Polymorphism is a way to reuse a class. If a new class had to be made for everything, then the language definition, let alone any complex solution to a computer problem would be huge. The purpose for polymorphism is to allow reuse and redefinition of a class. In my case here is how polymorphism helps. Any 4X Space game will have ships, lots of ships. If I made a class for every ship and every modified ship, then I would have a real bloated program, but with polymorphism, I can do some very cool things. Here are some basics. I can define a basic SHIP class that has the properies of hit points, attack strength, defense strength, owner, location, and speed. All ships in my game will have these properties. So instead of writing methods for each ship to move, attack and repair, I can write it once in the SHIP class. So ALL ships will move, attack, defend, and repair the same basic way. This helps to add consitency to my program. I can still have varieties of ships by extending the SHIP class. One way to do that is to create a Freighter and add cargo space. I will later write methods that will load cargo and remove cargo for the freighter class.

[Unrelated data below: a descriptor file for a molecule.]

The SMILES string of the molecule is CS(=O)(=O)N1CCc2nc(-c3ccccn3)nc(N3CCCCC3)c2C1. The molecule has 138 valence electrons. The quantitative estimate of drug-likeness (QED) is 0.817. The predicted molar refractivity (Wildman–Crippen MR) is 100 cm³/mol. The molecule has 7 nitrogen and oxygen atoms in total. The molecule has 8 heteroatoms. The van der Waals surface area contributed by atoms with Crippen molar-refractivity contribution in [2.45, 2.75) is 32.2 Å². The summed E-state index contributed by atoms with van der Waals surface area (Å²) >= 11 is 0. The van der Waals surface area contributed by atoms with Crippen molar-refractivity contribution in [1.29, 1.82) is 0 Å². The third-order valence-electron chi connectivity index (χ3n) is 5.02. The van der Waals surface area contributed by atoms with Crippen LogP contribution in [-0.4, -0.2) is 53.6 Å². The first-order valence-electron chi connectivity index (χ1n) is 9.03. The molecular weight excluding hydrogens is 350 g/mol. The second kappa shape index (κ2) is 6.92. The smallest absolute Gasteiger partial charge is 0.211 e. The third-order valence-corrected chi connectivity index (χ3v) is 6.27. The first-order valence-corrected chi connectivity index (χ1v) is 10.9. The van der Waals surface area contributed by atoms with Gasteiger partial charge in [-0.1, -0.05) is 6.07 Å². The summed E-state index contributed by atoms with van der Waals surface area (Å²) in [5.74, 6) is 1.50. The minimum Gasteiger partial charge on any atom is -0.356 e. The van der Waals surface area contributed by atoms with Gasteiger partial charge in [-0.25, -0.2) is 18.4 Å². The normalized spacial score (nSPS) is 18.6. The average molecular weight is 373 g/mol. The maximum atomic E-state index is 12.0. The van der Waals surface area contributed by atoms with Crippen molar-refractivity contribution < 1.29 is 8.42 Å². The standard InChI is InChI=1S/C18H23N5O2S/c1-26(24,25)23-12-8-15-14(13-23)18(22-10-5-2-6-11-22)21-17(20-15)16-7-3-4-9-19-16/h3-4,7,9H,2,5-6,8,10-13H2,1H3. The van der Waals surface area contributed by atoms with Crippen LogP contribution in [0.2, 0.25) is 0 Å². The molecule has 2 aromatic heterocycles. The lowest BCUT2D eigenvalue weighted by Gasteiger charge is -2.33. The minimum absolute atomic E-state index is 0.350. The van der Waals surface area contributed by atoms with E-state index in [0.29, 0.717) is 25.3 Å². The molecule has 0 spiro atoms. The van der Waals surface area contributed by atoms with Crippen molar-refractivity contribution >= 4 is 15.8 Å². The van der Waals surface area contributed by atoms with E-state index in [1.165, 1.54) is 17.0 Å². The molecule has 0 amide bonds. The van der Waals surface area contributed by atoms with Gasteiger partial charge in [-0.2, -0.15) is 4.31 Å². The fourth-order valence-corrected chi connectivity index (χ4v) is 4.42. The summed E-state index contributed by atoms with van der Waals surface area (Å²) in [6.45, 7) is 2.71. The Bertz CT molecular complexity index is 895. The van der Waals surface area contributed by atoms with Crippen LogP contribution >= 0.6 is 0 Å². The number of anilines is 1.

I am still prototyping the classes and ideas, but I am looking forward to developing this because it is giving me some concrete examples of how to use items in OOP that I previously didn’t realize how to use them.

I read this quote on a discussion board. I really like it and it gets to the heart of the purpose of the user interface:

The day that these monster one-man army developers start doing GUIs, they will conquer PC gaming. I love their ideas, but if you are unwilling to bridge them to me, then the effort I have to make can be outright frustrating and disappointing.

Basically they are the equivalent of your brilliant but absent-minded and introverted university professor in gaming.

The key is this quote “bridge them to me” a user interface is the way the developer brings into focus the game play and data that is necessary to play the game with enjoyment. Too much data and the user is confused. Too little data and the user has no creativity to express in the game.

This quote has gotten to the heart of the matter. A game can be great, but the user interface can make the game unplayable or confusing.

We’re in a heat wave.  I keep hearing Global Warming.  I don’t believe science has enough data to know.   I realize that there is something going on, but how do we know it is not a local increase rather than this drastic, permanent increase?  Any function can have a local increase or decrease, but is the function overall increasing?  That is where I wonder.  I am tired of the Chicken Littles of this world.  Blaming everything on Global Warming.  The recent cold winter, a year ago, was blamed on Global Warming.  Everything outside of a narrow band of expectation is blamed on Global Warming.  Well, let us make sure we are right.